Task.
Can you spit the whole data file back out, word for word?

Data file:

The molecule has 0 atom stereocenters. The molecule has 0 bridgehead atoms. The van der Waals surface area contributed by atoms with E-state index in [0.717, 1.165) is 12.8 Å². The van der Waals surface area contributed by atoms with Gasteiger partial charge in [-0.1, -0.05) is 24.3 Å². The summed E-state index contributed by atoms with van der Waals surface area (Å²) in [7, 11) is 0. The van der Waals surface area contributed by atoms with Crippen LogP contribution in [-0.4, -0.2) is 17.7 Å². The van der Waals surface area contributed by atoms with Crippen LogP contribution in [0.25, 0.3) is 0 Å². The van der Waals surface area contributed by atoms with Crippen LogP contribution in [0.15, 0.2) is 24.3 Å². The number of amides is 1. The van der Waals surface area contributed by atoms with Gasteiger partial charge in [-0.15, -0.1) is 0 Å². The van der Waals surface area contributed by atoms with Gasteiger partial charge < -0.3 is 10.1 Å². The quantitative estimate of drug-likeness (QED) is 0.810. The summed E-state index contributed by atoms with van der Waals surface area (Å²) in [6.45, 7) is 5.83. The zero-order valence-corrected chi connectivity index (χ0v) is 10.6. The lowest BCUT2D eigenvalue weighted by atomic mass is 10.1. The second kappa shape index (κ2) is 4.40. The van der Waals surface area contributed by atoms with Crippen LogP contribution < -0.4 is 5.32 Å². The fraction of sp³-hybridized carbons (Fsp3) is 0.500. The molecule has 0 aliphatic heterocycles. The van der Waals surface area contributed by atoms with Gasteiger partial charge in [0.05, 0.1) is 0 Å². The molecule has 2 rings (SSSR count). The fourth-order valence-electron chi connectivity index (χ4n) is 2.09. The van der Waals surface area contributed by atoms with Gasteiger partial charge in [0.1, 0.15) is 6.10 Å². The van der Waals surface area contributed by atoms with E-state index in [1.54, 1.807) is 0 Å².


The molecule has 0 atom stereocenters. The molecule has 0 bridgehead atoms. The van der Waals surface area contributed by atoms with E-state index in [0.717, 1.165) is 12.8 Å². The van der Waals surface area contributed by atoms with Gasteiger partial charge in [-0.1, -0.05) is 24.3 Å². The summed E-state index contributed by atoms with van der Waals surface area (Å²) in [7, 11) is 0. The van der Waals surface area contributed by atoms with Crippen LogP contribution in [-0.4, -0.2) is 17.7 Å². The van der Waals surface area contributed by atoms with Crippen LogP contribution in [0.25, 0.3) is 0 Å². The van der Waals surface area contributed by atoms with Crippen LogP contribution in [0.15, 0.2) is 24.3 Å². The number of amides is 1. The van der Waals surface area contributed by atoms with Gasteiger partial charge in [-0.15, -0.1) is 0 Å². The van der Waals surface area contributed by atoms with Gasteiger partial charge < -0.3 is 10.1 Å². The quantitative estimate of drug-likeness (QED) is 0.810. The summed E-state index contributed by atoms with van der Waals surface area (Å²) in [6.45, 7) is 5.83. The zero-order valence-corrected chi connectivity index (χ0v) is 10.6. The lowest BCUT2D eigenvalue weighted by atomic mass is 10.1. The second kappa shape index (κ2) is 4.40. The van der Waals surface area contributed by atoms with Crippen LogP contribution < -0.4 is 5.32 Å². The fraction of sp³-hybridized carbons (Fsp3) is 0.500. The molecule has 0 aliphatic heterocycles. The van der Waals surface area contributed by atoms with Gasteiger partial charge in [0.05, 0.1) is 0 Å². The molecule has 2 rings (SSSR count). The fourth-order valence-electron chi connectivity index (χ4n) is 2.09. The van der Waals surface area contributed by atoms with Gasteiger partial charge in [0.1, 0.15) is 6.10 Å². The van der Waals surface area contributed by atoms with E-state index in [1.54, 1.807) is 0 Å².